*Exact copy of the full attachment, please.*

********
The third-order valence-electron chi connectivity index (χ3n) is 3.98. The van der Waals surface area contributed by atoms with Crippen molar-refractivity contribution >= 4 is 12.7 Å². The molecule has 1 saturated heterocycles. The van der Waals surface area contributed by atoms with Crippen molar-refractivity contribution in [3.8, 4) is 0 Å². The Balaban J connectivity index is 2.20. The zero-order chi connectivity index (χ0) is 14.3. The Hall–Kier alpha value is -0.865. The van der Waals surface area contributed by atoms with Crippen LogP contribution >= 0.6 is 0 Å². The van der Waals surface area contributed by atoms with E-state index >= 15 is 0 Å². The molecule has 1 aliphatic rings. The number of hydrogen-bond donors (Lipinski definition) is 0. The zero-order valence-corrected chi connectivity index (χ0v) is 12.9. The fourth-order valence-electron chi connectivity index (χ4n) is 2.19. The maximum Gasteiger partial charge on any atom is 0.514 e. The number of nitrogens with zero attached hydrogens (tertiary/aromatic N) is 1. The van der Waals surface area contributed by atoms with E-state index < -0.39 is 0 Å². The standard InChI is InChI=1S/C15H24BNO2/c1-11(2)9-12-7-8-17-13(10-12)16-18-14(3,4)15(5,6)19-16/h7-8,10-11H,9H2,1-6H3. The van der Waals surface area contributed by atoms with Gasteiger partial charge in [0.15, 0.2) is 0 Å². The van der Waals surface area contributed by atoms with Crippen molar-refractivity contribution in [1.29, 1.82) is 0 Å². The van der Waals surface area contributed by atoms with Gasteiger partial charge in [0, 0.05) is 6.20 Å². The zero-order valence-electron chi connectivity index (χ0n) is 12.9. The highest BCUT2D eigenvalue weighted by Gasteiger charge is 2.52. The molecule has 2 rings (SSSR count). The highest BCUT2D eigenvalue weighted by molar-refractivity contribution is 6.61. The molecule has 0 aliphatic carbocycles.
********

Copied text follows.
The third-order valence-electron chi connectivity index (χ3n) is 3.98. The van der Waals surface area contributed by atoms with Crippen molar-refractivity contribution >= 4 is 12.7 Å². The molecule has 1 saturated heterocycles. The van der Waals surface area contributed by atoms with Crippen molar-refractivity contribution in [3.8, 4) is 0 Å². The Balaban J connectivity index is 2.20. The zero-order chi connectivity index (χ0) is 14.3. The Hall–Kier alpha value is -0.865. The van der Waals surface area contributed by atoms with Crippen LogP contribution >= 0.6 is 0 Å². The van der Waals surface area contributed by atoms with E-state index >= 15 is 0 Å². The molecule has 1 aliphatic rings. The number of hydrogen-bond donors (Lipinski definition) is 0. The zero-order valence-corrected chi connectivity index (χ0v) is 12.9. The fourth-order valence-electron chi connectivity index (χ4n) is 2.19. The maximum Gasteiger partial charge on any atom is 0.514 e. The number of nitrogens with zero attached hydrogens (tertiary/aromatic N) is 1. The van der Waals surface area contributed by atoms with E-state index < -0.39 is 0 Å². The standard InChI is InChI=1S/C15H24BNO2/c1-11(2)9-12-7-8-17-13(10-12)16-18-14(3,4)15(5,6)19-16/h7-8,10-11H,9H2,1-6H3. The van der Waals surface area contributed by atoms with Gasteiger partial charge in [0.15, 0.2) is 0 Å². The van der Waals surface area contributed by atoms with Crippen molar-refractivity contribution in [1.29, 1.82) is 0 Å². The van der Waals surface area contributed by atoms with Gasteiger partial charge in [0, 0.05) is 6.20 Å². The zero-order valence-electron chi connectivity index (χ0n) is 12.9. The highest BCUT2D eigenvalue weighted by Gasteiger charge is 2.52. The molecule has 2 rings (SSSR count). The highest BCUT2D eigenvalue weighted by molar-refractivity contribution is 6.61. The molecule has 0 aliphatic carbocycles.